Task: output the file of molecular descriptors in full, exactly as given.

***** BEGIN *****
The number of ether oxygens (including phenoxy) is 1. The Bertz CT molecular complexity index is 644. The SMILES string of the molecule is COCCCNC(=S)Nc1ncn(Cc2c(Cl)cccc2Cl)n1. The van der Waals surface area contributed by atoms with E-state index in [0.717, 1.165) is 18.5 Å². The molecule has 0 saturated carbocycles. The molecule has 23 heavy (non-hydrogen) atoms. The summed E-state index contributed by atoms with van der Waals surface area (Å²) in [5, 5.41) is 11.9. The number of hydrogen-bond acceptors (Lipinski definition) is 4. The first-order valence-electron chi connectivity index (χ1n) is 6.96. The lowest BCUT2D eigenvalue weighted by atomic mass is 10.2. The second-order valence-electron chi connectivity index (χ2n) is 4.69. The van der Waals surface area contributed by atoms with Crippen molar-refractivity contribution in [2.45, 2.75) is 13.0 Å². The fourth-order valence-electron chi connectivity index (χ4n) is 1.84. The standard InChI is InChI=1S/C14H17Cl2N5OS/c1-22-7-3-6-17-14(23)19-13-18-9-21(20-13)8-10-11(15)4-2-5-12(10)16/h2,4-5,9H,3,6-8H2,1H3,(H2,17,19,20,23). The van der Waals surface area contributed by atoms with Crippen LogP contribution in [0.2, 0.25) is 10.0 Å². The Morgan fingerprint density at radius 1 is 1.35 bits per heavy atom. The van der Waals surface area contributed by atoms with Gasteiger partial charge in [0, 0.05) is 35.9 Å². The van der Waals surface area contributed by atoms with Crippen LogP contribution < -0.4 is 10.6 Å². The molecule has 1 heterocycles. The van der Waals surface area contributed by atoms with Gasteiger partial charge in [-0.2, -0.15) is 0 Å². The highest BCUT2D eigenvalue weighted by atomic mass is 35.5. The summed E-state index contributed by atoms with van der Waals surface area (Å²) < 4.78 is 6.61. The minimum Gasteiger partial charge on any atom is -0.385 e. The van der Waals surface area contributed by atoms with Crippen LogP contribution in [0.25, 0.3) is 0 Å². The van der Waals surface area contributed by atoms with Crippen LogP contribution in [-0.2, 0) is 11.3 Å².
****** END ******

The number of ether oxygens (including phenoxy) is 1. The Bertz CT molecular complexity index is 644. The SMILES string of the molecule is COCCCNC(=S)Nc1ncn(Cc2c(Cl)cccc2Cl)n1. The van der Waals surface area contributed by atoms with E-state index in [0.717, 1.165) is 18.5 Å². The molecule has 0 saturated carbocycles. The molecule has 23 heavy (non-hydrogen) atoms. The summed E-state index contributed by atoms with van der Waals surface area (Å²) in [5, 5.41) is 11.9. The number of hydrogen-bond acceptors (Lipinski definition) is 4. The first-order valence-electron chi connectivity index (χ1n) is 6.96. The lowest BCUT2D eigenvalue weighted by atomic mass is 10.2. The second-order valence-electron chi connectivity index (χ2n) is 4.69. The van der Waals surface area contributed by atoms with Crippen molar-refractivity contribution in [2.45, 2.75) is 13.0 Å². The fourth-order valence-electron chi connectivity index (χ4n) is 1.84. The standard InChI is InChI=1S/C14H17Cl2N5OS/c1-22-7-3-6-17-14(23)19-13-18-9-21(20-13)8-10-11(15)4-2-5-12(10)16/h2,4-5,9H,3,6-8H2,1H3,(H2,17,19,20,23). The van der Waals surface area contributed by atoms with Crippen LogP contribution in [0.2, 0.25) is 10.0 Å². The Morgan fingerprint density at radius 1 is 1.35 bits per heavy atom. The van der Waals surface area contributed by atoms with Gasteiger partial charge in [0, 0.05) is 35.9 Å². The van der Waals surface area contributed by atoms with Crippen LogP contribution < -0.4 is 10.6 Å². The molecule has 1 heterocycles. The van der Waals surface area contributed by atoms with Gasteiger partial charge in [-0.2, -0.15) is 0 Å². The highest BCUT2D eigenvalue weighted by atomic mass is 35.5. The summed E-state index contributed by atoms with van der Waals surface area (Å²) < 4.78 is 6.61. The minimum Gasteiger partial charge on any atom is -0.385 e. The van der Waals surface area contributed by atoms with Crippen LogP contribution in [0.25, 0.3) is 0 Å². The van der Waals surface area contributed by atoms with Crippen LogP contribution in [-0.2, 0) is 11.3 Å².